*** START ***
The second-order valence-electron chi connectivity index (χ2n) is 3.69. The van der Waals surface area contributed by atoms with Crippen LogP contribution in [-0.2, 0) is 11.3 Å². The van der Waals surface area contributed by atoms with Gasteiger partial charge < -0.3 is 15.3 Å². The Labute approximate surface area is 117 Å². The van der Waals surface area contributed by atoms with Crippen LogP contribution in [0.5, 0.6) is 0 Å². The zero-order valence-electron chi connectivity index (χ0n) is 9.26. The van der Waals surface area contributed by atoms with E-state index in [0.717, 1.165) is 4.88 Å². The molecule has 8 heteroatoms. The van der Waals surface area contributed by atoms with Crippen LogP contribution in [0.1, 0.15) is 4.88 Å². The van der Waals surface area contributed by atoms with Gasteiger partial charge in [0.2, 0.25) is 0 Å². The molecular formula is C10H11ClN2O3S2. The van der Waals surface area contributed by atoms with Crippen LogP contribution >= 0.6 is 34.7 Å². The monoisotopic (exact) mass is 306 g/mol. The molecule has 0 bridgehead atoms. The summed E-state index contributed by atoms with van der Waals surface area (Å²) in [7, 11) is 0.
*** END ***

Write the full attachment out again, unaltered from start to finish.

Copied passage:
The second-order valence-electron chi connectivity index (χ2n) is 3.69. The van der Waals surface area contributed by atoms with Crippen LogP contribution in [-0.2, 0) is 11.3 Å². The van der Waals surface area contributed by atoms with Gasteiger partial charge < -0.3 is 15.3 Å². The Labute approximate surface area is 117 Å². The van der Waals surface area contributed by atoms with Crippen LogP contribution in [0.5, 0.6) is 0 Å². The zero-order valence-electron chi connectivity index (χ0n) is 9.26. The van der Waals surface area contributed by atoms with E-state index in [0.717, 1.165) is 4.88 Å². The molecule has 8 heteroatoms. The van der Waals surface area contributed by atoms with Crippen LogP contribution in [0.1, 0.15) is 4.88 Å². The van der Waals surface area contributed by atoms with Gasteiger partial charge in [0.2, 0.25) is 0 Å². The molecular formula is C10H11ClN2O3S2. The van der Waals surface area contributed by atoms with Crippen LogP contribution >= 0.6 is 34.7 Å². The monoisotopic (exact) mass is 306 g/mol. The molecule has 0 bridgehead atoms. The summed E-state index contributed by atoms with van der Waals surface area (Å²) in [7, 11) is 0.